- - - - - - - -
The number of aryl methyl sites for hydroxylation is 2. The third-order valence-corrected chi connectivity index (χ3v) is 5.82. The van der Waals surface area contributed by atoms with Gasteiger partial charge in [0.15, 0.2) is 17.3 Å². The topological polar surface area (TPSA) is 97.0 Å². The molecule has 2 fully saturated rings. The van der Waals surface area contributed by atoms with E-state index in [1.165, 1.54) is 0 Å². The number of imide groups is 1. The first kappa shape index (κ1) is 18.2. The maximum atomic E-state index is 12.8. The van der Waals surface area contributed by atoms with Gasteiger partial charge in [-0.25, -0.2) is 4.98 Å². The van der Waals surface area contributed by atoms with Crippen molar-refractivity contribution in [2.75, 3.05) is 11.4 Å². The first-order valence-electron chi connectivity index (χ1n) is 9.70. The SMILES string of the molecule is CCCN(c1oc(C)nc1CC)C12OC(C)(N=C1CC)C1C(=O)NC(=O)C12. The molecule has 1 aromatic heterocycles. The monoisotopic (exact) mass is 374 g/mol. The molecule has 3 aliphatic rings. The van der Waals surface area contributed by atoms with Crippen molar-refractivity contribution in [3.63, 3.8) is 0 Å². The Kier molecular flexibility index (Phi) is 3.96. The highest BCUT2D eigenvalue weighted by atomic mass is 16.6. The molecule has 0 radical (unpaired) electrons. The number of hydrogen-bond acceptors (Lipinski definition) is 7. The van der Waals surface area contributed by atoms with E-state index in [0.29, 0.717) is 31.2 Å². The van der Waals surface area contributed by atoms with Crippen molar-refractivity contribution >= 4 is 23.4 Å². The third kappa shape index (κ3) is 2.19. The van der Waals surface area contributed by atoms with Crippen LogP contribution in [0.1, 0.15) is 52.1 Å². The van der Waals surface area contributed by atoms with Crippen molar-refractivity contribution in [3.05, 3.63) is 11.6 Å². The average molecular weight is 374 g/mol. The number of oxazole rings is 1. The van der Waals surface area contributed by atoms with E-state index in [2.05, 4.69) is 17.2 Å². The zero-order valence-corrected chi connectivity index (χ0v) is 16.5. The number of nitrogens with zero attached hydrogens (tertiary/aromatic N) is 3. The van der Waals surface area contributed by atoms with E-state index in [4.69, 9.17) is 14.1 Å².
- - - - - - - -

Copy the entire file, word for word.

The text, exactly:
The number of aryl methyl sites for hydroxylation is 2. The third-order valence-corrected chi connectivity index (χ3v) is 5.82. The van der Waals surface area contributed by atoms with Gasteiger partial charge in [0.15, 0.2) is 17.3 Å². The topological polar surface area (TPSA) is 97.0 Å². The molecule has 2 fully saturated rings. The van der Waals surface area contributed by atoms with E-state index in [1.165, 1.54) is 0 Å². The number of imide groups is 1. The first kappa shape index (κ1) is 18.2. The maximum atomic E-state index is 12.8. The van der Waals surface area contributed by atoms with Gasteiger partial charge in [-0.25, -0.2) is 4.98 Å². The van der Waals surface area contributed by atoms with Crippen molar-refractivity contribution in [2.75, 3.05) is 11.4 Å². The first-order valence-electron chi connectivity index (χ1n) is 9.70. The SMILES string of the molecule is CCCN(c1oc(C)nc1CC)C12OC(C)(N=C1CC)C1C(=O)NC(=O)C12. The molecule has 1 aromatic heterocycles. The monoisotopic (exact) mass is 374 g/mol. The molecule has 3 aliphatic rings. The van der Waals surface area contributed by atoms with Crippen molar-refractivity contribution in [3.63, 3.8) is 0 Å². The Kier molecular flexibility index (Phi) is 3.96. The highest BCUT2D eigenvalue weighted by atomic mass is 16.6. The molecule has 0 radical (unpaired) electrons. The number of hydrogen-bond acceptors (Lipinski definition) is 7. The van der Waals surface area contributed by atoms with E-state index in [0.29, 0.717) is 31.2 Å². The van der Waals surface area contributed by atoms with Crippen molar-refractivity contribution >= 4 is 23.4 Å². The third kappa shape index (κ3) is 2.19. The van der Waals surface area contributed by atoms with Crippen LogP contribution in [0.1, 0.15) is 52.1 Å². The van der Waals surface area contributed by atoms with Crippen molar-refractivity contribution in [3.05, 3.63) is 11.6 Å². The average molecular weight is 374 g/mol. The number of oxazole rings is 1. The van der Waals surface area contributed by atoms with E-state index in [2.05, 4.69) is 17.2 Å². The zero-order valence-corrected chi connectivity index (χ0v) is 16.5. The number of nitrogens with zero attached hydrogens (tertiary/aromatic N) is 3. The van der Waals surface area contributed by atoms with E-state index in [4.69, 9.17) is 14.1 Å².